La Pointe is continuing her grandmother’s work with Lushootseed Research by publishing and distributing Lushootseed language materials, developing new internet-based resources, and sponsoring events like Saturday’s conference to promote information sharing among tribal programs.

Workshops and presentations highlighted archival resources at the University of Washington, language documentation and stabilization programs at the University of Oregon, immersion lessons in teaching about Puget Sound area native plants, and discussions about how participants are using new technologies in teaching.

A tribute to Vi Hilbert and her long-time academic collaborator Dr. Thom Hess (1936 – 2009) captured their dedication to preserving Lushootseed. The two worked tirelessly for decades to transcribe language resources, utilizing a standardized orthography or system of writing using a subset of the International Phonetic Alphabet, and eventually publishing the Lushootseed Dictionary with co-author Dr. Dawn Bates.

A compelling presentation by Tony Johnson, a Chinook tribal member, described the Confederated Tribes of the Grand Ronde’s success in creating a full immersion program for preschool students. Based on successful “languages nests” developed in Maori communities in New Zealand, and in Native Hawaiian communities, the Grand Ronde have established a school environment where Chinuk is spoken all day, every day by both teachers and students, building fluency in kids ages 3-5, and working with elementary age students to retain their language skills as they transition to public schools. This kind of immersion program has also been successful with K-8 students at the Piegan Institute’s Cuts Wood School on the Blackfeet Indian Reservation in Montana.

The immersion program model represents an outstanding opportunity for revitalizing Lushootseed to ensure future generations of fluent speakers, according to Lushootseed speaker Zalmai “Zeke” Zahir, who taught the language for many years, and who published Puget Sound Geography with Vi Hilbert and Dr. Jay Miller in 2001.

Language immersion programs are increasingly being recognized for their positive impacts not just in terms of revitalizing endangered languages. A recent Seattle Times editorial touted increases in general academic achievement among Seattle Public School students participating in immersion programs in languages such as Spanish and Mandarin.

Johnson described Grand Ronde’s Masters and Apprentices Program as another successful model for building language fluency, in which an elder who is a fluent speaker works on an individual basis with a youth or adult language learner, and both are paid for their time commitment. Rather than studying a formal curriculum, teacher and student work together informally, speaking their language in “normal life interactions” like doing chores.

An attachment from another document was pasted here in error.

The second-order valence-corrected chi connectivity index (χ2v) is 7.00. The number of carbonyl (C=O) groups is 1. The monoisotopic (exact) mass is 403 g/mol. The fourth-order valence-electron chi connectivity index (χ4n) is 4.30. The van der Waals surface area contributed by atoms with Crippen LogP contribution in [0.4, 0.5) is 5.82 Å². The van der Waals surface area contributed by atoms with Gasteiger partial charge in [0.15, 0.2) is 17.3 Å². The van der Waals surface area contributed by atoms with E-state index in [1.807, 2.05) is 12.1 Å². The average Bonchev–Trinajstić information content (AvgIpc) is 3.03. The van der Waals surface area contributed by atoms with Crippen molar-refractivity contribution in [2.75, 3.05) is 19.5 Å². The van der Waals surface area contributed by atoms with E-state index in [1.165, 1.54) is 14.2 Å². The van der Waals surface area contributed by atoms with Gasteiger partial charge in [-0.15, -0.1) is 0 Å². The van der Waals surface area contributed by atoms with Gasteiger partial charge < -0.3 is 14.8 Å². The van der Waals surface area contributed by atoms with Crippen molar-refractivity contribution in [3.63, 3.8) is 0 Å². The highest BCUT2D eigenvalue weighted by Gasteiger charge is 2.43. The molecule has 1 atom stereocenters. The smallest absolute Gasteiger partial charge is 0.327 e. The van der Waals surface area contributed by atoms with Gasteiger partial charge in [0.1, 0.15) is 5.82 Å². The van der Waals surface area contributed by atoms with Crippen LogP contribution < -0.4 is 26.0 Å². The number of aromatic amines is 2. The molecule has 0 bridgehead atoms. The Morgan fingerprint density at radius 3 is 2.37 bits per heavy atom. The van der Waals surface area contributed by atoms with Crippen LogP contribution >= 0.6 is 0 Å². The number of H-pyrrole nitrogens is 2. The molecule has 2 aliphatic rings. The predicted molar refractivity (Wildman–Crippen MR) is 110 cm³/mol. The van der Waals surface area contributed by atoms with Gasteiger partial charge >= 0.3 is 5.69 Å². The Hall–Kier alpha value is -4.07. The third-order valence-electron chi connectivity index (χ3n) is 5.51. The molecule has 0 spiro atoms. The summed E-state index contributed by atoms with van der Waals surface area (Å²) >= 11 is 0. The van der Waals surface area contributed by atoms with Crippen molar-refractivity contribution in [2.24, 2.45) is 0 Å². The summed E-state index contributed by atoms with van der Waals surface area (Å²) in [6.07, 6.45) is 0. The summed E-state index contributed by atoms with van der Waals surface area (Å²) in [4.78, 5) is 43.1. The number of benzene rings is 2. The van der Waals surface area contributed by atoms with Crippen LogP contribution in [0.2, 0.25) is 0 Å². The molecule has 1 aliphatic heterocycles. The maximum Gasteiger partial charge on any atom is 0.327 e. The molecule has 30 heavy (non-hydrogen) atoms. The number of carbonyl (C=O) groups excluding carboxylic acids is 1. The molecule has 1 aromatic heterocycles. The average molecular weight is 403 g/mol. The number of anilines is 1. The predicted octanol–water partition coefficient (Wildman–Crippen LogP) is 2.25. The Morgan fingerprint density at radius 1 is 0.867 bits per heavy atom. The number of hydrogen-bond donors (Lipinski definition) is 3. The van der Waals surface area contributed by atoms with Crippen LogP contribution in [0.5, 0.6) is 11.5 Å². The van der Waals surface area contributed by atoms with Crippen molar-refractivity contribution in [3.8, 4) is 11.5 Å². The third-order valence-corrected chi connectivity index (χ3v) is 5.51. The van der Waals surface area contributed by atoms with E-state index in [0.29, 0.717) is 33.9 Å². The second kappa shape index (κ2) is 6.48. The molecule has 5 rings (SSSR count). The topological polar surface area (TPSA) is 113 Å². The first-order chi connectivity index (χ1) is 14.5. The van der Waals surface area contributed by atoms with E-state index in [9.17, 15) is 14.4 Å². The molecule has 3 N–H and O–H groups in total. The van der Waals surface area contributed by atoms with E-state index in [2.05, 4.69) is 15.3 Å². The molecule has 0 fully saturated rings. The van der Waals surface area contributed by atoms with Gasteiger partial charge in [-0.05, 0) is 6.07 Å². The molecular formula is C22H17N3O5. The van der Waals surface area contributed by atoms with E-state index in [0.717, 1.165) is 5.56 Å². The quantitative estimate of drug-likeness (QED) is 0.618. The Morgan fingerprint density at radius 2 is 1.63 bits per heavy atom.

Conference attendees discussed other items on the “wish list” for Lushootseed revitalization, include digitizing reference materials like the Lushootseed Dictionary (this is in the works), creating a mentorship network for language teachers, and re-instating Lushootseed language classes at the University of Washington.

Lushootseed is becoming a little bit more visible and familiar to the general public, in spite of its complex orthography reflecting sounds, which are unfamiliar to English-language speakers. The Seattle Art Museum mounted a major Coast Salish exhibit in 2008 called S’abadeb, which means gifts in Lushootseed.

New parks in Seattle and other cities have been given Lushootseed names, reflecting traditional Puget Salish geography such as Herring’s House Park (Tualtwx) on the Duwamish River, or honoring specific individuals such as Cheshiahud, a Duwamish tribal leader for whom a loop trail around Lake Union is named. The Seattle Public Schools’ Huchoosedah Indian Education Program is named for a Lushootseed word that means broad cultural knowledge and knowledge of self. Current advertisements for the Tulalip Resort feature the Lushootseed word for welcome.

Written and spoken Lushootseed can be seen in many publications, interpretive signs, public artworks, documentary films, and other aspects of local heritage. Such creative works share the traditional culture and world view of the First People of Puget Sound with the region’s ever-growing non-native population.

Along with the hundreds of students learning Lushootseed today, La Pointe is working to carry on her grandmother’s legacy by keeping the language alive. Organizing the inaugural Lushootseed Conference was one way to do that. “My grandmother always told us,” La Pointe says, “that our language, Lushootseed, is the most beautiful language, and she wished that some day everyone who lived in Puget Sound would speak it.”